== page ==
Video chats also limit your mobility, according to the study, which leaves you glued to your desk. A walk and talk would be preferable, instead you are congealed to a seat for eight hours a day. Finally, people tend to over-exaggerate on Zoom to feel engaged. Think: lots of head nodding. It is exhausting.
One solution to telecommuting malaise, according to the study: turn your Zoom camera off.
“Videoconferencing is a good thing for remote communication, but just think about the medium—just because you can use video doesn’t mean you have to,” Bailenson wrote in a Stanford press release.
It can be easier said than done. For the most part, Moore’s professors understand when he feels camera-shy. He’s never been directly called out for turning his camera off, though sometimes meeting hosts will say things like, “It would be wonderful if I could see your faces.”
This can make Moore feel “guilty” on the days that he goes dark, particularly if he’s attending a lecture.
“Lecturers put so much time and energy into their presentations, and I know presenting virtually already sucks and presenting to a bunch of black squares probably makes it worse,” Moore said.
“I’m more worried about how I look now, and I think it’s because everyone’s face is on the same little screen.”
— Olivia Luppino
Olivia Luppino, who is 20 and studies creative writing and the social sciences at Wesleyan College, agreed that she feels “pressure” to leave her camera on.
“I definitely feel guilty when I turn it off, because there’s no way for people to know that I’m present in the discussion [otherwise],” she said. “It feels more supportive and respectful when a professor says, ‘Strive to leave your camera on, but it’s OK if you don’t sometimes.’’’
Luppino says she’s become hyper-aware of her appearance online. Looking good for Zoom is a new stress she never had to deal with before the pandemic.
“I’m more worried about how I look now, and I think it’s because everyone’s face is on the same little screen,” she said. “When you are in-person sitting around a table or in a lecture hall, it feels more anonymous. Now I have to worry about lighting and if my room’s messy. My bed’s in the back of my dorm room [in view of my camera], so it always has to be made.”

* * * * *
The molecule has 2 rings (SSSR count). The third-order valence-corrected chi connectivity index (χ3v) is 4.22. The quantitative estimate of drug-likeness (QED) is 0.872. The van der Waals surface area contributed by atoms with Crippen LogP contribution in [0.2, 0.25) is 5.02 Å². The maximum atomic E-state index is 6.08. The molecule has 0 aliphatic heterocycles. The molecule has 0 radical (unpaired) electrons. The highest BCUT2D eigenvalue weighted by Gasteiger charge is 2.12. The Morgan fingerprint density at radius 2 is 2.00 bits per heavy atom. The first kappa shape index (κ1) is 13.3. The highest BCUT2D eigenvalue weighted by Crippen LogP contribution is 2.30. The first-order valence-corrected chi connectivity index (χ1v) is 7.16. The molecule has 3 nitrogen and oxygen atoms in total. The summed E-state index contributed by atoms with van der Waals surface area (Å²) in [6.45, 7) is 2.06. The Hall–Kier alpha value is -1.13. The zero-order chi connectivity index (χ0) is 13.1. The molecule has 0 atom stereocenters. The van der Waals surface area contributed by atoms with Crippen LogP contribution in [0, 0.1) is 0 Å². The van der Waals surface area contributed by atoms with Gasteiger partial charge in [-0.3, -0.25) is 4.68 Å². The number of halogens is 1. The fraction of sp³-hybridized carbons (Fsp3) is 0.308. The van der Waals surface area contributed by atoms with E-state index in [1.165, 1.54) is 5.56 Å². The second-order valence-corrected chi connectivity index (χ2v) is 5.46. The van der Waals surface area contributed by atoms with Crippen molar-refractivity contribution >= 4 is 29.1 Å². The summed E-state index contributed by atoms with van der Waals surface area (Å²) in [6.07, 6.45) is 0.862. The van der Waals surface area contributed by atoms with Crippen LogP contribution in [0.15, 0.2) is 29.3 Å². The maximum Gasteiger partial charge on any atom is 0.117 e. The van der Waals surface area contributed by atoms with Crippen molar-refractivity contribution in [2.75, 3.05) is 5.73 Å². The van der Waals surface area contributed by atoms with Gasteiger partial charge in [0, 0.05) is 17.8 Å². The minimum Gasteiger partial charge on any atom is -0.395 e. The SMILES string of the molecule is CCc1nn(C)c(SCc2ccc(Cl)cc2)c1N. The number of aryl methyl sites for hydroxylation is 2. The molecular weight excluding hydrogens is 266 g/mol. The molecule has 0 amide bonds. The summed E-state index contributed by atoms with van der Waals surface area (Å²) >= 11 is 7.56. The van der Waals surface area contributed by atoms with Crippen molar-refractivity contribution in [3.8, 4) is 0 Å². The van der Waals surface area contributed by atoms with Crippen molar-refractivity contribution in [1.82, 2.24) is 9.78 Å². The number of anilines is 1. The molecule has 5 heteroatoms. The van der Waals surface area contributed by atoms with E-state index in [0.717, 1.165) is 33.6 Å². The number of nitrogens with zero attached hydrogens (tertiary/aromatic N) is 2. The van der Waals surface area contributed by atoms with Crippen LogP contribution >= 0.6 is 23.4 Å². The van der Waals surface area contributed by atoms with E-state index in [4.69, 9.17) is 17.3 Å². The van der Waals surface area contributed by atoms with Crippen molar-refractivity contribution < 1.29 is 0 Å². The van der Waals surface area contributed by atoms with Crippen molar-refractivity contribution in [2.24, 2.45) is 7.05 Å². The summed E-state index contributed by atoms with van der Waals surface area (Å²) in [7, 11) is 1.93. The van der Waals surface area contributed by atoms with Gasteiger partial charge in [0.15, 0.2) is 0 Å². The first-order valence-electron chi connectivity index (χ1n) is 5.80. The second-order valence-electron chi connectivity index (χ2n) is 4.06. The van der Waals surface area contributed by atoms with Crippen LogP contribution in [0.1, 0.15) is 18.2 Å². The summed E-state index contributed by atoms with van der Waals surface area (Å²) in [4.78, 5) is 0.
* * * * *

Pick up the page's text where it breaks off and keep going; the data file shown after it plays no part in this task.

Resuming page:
Zoom has become a primary source for Luppino’s social life; it’s how she sees her friends and classmates every day. She describes it as “some mixture between a practical [communication] tool and social media.” And so a new beauty standard has been set.
“When I’m running late getting to my computer, and my hair and makeup isn’t what I want it to be, I keep my camera off and it makes me feel more comfortable.”
— Autumn Cabell
It’s the same reason why Autumn Cabell, 27, sometimes keeps her camera off for morning meetings. “On those days where maybe I would have been running late in my commute, but am now running late getting to my computer, and my hair and makeup isn’t what I want it to be, I keep my camera off and it makes me feel more comfortable,” Cabell said.
As an assistant professor of counseling at DePaul University, Cabell has to keep her camera on when she’s teaching. But she does not expect her students to do the same.
“I say on my syllabus and in class that it’s my preference if people can engage with the camera on, however I understand life,” Cabell said. “People have pets, children, all kinds of things. If a camera isn’t possible, that’s fine too.”
Morin, the Verywell Mind editor, suggested workers log in and say hello on camera before turning off their screens. “You could say, ‘I’m going to turn my camera off so I can pay attention,’ or you might simply say, ‘I’m keeping my camera off for this meeting,’ without an explanation,” she said.
But don’t be surprised if it starts a mini-revolution. As Morin added, “You’ll likely find that other people turn their cameras off when you don’t have yours on, and they might be relieved not to feel as though they’re ‘on stage’ as well.”